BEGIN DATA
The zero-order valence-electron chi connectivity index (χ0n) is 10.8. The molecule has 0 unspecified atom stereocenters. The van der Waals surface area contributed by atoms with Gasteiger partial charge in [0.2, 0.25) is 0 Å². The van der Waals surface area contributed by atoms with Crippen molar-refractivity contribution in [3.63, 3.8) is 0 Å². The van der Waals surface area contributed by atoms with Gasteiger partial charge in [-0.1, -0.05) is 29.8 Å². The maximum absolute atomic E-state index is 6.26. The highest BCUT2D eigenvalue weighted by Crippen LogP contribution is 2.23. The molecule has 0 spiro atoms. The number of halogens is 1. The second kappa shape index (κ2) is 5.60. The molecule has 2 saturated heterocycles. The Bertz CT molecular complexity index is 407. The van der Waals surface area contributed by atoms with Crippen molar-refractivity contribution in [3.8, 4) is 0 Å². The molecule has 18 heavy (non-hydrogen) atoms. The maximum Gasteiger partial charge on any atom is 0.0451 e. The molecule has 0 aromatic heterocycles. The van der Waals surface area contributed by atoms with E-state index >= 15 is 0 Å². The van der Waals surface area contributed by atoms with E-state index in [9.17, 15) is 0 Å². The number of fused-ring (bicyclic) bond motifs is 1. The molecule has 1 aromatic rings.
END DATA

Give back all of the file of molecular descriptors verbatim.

The zero-order valence-electron chi connectivity index (χ0n) is 10.8. The molecule has 0 unspecified atom stereocenters. The van der Waals surface area contributed by atoms with Gasteiger partial charge in [0.2, 0.25) is 0 Å². The van der Waals surface area contributed by atoms with Crippen molar-refractivity contribution in [3.63, 3.8) is 0 Å². The van der Waals surface area contributed by atoms with Gasteiger partial charge in [-0.1, -0.05) is 29.8 Å². The maximum absolute atomic E-state index is 6.26. The highest BCUT2D eigenvalue weighted by Crippen LogP contribution is 2.23. The molecule has 0 spiro atoms. The number of halogens is 1. The second kappa shape index (κ2) is 5.60. The molecule has 2 saturated heterocycles. The Bertz CT molecular complexity index is 407. The van der Waals surface area contributed by atoms with Crippen molar-refractivity contribution in [3.8, 4) is 0 Å². The molecule has 18 heavy (non-hydrogen) atoms. The maximum Gasteiger partial charge on any atom is 0.0451 e. The molecule has 0 aromatic heterocycles. The van der Waals surface area contributed by atoms with E-state index >= 15 is 0 Å². The van der Waals surface area contributed by atoms with E-state index in [9.17, 15) is 0 Å². The number of fused-ring (bicyclic) bond motifs is 1. The molecule has 1 aromatic rings.